Lewis "Bud" Maytag Jr., who walked away from the appliance company founded by his grandfather to pursue an interest in flying that led to his becoming chief executive officer of National Airlines, died of cancer Sunday.
His death in Colorado Springs, Colo., at age 64 came after a five-year struggle with cancer.
Born in Rochester, Minn., he was heir to the Maytag Appliance Co. fortune when he moved to Colorado Springs while he was in high school. He later attended Colorado College.
Shunning the family business, he became a pilot and founded Maytag Aircraft Corp., a Colorado Springs airplane fuel supplier, when he was 22. He later founded an aircraft parts company.
At 32, he bought a controlling interest in Frontier Airlines and became its chairman. He bought Miami-based National Airlines in 1962.
He re-equipped National's fleet with Boeing 727 and DC-8 jets, and ordered designer uniforms for the flight attendants. He also helped create the "Fly Me" ad campaign in 1972, which named aircraft after the first names of flight attendants.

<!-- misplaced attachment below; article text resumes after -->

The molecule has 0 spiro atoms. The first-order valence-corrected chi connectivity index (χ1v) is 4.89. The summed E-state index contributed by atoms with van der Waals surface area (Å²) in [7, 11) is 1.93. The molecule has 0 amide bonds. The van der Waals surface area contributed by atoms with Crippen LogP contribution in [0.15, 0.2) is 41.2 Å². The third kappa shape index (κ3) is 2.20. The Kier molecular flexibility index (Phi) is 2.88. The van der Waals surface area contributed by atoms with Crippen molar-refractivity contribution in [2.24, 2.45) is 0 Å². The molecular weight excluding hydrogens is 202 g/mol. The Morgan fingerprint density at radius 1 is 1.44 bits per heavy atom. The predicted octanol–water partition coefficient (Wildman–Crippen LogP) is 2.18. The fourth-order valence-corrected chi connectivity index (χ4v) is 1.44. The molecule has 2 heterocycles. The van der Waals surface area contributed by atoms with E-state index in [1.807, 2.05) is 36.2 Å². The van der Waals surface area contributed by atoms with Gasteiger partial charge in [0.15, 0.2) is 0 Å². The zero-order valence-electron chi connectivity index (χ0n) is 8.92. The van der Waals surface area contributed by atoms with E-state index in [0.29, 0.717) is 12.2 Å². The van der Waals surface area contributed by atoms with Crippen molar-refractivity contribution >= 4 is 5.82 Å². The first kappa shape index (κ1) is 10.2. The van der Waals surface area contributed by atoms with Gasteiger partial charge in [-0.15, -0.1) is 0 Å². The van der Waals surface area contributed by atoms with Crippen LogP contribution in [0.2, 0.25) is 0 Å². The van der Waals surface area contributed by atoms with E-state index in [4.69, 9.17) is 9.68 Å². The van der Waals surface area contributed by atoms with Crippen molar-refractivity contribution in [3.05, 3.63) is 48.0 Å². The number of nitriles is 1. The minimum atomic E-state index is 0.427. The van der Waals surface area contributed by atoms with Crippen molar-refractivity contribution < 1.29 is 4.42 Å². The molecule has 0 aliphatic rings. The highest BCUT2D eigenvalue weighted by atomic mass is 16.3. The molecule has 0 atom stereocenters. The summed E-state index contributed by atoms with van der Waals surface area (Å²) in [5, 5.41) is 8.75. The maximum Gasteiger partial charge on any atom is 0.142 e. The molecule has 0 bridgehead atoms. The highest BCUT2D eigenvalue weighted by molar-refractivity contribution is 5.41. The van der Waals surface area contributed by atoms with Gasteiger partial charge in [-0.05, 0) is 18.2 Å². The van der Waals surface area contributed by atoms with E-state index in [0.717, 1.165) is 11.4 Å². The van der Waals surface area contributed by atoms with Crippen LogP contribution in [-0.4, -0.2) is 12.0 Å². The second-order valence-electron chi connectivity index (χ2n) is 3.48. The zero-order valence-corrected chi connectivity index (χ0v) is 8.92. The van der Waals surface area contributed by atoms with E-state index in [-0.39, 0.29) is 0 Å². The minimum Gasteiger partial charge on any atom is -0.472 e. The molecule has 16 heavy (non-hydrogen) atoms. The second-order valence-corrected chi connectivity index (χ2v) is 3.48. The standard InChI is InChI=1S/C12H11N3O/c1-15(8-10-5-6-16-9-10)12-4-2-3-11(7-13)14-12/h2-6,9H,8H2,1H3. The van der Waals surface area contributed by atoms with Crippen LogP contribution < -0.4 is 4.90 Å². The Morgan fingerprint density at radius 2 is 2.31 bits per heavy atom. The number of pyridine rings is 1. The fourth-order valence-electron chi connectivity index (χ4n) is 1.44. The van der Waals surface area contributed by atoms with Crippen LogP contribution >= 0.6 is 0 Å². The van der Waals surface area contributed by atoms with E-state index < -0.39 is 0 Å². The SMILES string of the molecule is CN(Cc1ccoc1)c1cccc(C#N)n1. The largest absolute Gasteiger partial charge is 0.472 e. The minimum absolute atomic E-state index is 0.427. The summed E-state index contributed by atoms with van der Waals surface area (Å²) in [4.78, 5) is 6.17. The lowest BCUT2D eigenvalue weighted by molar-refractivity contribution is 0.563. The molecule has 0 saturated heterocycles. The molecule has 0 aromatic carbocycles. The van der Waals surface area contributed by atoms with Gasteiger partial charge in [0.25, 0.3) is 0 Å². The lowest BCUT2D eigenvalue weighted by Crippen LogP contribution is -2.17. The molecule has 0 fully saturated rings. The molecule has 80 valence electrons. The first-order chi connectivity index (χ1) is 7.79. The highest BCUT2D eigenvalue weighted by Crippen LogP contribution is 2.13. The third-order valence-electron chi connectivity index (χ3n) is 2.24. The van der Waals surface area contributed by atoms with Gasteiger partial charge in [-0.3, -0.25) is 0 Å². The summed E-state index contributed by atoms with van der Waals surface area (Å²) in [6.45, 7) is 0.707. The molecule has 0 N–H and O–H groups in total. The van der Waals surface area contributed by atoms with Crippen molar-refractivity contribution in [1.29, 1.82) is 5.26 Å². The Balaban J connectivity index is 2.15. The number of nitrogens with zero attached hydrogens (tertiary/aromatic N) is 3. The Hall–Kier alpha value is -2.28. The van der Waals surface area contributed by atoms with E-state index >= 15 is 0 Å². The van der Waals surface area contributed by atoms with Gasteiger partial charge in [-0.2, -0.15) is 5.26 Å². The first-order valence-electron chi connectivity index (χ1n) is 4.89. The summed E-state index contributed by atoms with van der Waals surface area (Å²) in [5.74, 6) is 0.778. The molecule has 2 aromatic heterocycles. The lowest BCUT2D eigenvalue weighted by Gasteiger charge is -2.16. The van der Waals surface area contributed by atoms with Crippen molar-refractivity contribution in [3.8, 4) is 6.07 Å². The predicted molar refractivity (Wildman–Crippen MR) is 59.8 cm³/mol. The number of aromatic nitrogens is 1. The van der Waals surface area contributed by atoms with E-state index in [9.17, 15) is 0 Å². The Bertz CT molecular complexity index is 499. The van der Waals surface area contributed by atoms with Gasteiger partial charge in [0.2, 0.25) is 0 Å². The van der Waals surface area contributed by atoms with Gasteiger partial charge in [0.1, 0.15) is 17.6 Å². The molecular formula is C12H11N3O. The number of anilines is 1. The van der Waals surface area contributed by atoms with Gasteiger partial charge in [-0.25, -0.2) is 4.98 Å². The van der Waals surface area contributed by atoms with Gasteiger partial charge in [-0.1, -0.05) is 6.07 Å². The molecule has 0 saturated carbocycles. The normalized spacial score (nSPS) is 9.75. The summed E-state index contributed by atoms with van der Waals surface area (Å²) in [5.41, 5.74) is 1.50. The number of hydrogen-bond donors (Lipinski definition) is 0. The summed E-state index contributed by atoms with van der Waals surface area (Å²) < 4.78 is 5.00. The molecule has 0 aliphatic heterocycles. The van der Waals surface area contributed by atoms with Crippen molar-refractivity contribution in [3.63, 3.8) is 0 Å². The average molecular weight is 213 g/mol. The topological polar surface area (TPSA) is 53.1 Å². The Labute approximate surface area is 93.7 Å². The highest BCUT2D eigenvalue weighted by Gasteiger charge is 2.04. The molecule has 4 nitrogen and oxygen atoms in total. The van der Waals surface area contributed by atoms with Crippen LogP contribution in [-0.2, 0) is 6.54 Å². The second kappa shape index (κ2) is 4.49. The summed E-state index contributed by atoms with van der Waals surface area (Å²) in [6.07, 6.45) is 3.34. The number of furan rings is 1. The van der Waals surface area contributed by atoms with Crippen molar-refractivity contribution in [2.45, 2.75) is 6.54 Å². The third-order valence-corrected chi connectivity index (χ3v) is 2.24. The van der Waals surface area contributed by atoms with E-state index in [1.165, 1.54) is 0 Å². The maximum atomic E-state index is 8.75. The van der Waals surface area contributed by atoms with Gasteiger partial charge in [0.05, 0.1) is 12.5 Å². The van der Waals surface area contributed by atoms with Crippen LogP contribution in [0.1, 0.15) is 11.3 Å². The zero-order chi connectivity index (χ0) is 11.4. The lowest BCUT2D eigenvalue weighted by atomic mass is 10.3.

In 1975, he launched a discount approach to commercial flight with National's "No Frills" campaign. Passengers were offered a third off air fares for flying an airline that did not offer food, snacks or liquor.
The only thing for sale on board National's fleet was coffee at 25 cents a cup. The move came after a sales slump that had begun a year earlier after a 108-day machinists' strike from which the airline never fully recovered.
Mr. Maytag remained chairman and chief executive officer until National Airlines was purchased by and merged with Pan American World Airways in 1980. The purchase followed a bitter bidding war among Pan Am, Eastern and Texas International for control of financially troubled National.
The merger made the combined carrier the fourth-largest American line in terms of passengers carried (behind United, American and Trans World Airlines) and gave Pan Am the domestic service it said it needed to survive.
Mr. Maytag declined to stand for election to the Pan American World Airways board of directors, citing "personal reasons."
Sources inside the merged company and airline analysts said he was disheartened over the loss of the airline he had brought to maturity.